The council wants the L.A. City Attorney Carmen Trutanich to draw up two ordinances by next week.
One would set up a 5000-foot buffer between marijuana dispensaries and so-called sensitive areas like schools and residential areas. The other would establish a 1,000-foot buffer. No dispensary would be allowed adjacent to or across the street from a residential area.
"We can have safe communities and safe access that, you know, we don't have to fall into stereotypes of 'reefer madness,' and on the other side of the spectrum we don't have to have the 'Wild Wild West,'" said Eric Garcetti, president of the Los Angeles City Council.
The council had done 90 percent of the work before Wednesday.
The council-session audience Wednesday was once again filled with medical marijuana users and owners of collectives. They're concerned that if the rules are too restrictive they'll be out of business.
"How is a liquor store that provides liquor and cigarettes to minors and how is a topless nude bar better than us? Please tell me that. We're trying to serve our community," said Yami Bolanos, president of L.A. Collective Alliance.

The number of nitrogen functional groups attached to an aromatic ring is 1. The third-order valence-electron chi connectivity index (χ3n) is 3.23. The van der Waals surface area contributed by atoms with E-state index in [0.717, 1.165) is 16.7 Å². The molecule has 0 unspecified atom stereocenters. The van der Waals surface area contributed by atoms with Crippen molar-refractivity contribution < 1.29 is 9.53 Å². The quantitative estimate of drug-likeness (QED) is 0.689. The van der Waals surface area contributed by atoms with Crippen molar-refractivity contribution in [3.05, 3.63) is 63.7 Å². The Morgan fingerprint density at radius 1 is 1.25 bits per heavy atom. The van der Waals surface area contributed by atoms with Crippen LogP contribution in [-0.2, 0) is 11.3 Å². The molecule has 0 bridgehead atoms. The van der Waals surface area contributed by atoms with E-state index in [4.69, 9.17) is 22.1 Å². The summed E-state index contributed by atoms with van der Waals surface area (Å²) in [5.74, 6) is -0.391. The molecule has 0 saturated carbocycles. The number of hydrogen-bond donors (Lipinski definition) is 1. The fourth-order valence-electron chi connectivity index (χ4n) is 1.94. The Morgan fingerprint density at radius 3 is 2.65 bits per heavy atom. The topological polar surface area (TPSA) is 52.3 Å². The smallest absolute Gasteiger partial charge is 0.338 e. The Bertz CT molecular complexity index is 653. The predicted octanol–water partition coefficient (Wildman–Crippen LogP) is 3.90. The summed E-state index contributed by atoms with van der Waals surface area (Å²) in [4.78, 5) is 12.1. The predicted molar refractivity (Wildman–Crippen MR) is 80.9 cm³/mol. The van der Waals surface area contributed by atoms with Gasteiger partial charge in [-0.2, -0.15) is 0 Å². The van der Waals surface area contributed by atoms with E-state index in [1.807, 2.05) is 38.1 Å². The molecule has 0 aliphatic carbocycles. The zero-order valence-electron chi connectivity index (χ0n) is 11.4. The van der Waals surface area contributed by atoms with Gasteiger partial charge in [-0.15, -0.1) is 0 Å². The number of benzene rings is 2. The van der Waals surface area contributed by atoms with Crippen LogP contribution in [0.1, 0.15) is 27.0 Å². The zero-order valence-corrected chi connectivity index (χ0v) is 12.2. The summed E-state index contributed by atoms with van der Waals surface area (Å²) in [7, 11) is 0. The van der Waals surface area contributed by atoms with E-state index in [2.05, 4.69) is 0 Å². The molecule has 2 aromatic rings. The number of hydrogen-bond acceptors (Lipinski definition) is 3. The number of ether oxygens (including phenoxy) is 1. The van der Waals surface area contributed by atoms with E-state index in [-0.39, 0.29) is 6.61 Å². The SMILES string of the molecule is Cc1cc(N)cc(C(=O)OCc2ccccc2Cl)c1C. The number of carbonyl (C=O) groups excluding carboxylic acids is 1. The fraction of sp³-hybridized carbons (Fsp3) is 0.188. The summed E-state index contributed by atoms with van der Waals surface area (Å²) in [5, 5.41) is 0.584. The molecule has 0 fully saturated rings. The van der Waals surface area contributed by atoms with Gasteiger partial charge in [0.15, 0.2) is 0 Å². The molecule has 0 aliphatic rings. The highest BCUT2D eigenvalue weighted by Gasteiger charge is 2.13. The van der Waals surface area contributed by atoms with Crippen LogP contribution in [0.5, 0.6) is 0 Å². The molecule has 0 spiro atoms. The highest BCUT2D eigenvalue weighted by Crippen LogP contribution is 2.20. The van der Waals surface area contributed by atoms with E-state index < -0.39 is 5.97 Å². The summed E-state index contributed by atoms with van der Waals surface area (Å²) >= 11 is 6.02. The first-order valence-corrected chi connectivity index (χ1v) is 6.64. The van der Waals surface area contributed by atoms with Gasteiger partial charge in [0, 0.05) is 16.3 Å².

"Please allow me to live and not have to go to the hospital," said medical marijuana patient Heather Boswell.
There now are 137 permitted collectives out of some 1,000 dispensaries operating in L.A.
The new ordinances would force many out of business and force many of the permitted collectives to move.
"Essentially allows us to protect at least 80 to 90 percent of the city in relation to where these facilities can be located," said L.A. City Councilman Ed Reyes.
Next Tuesday the plan is to have two final ordinances before the city council for a vote.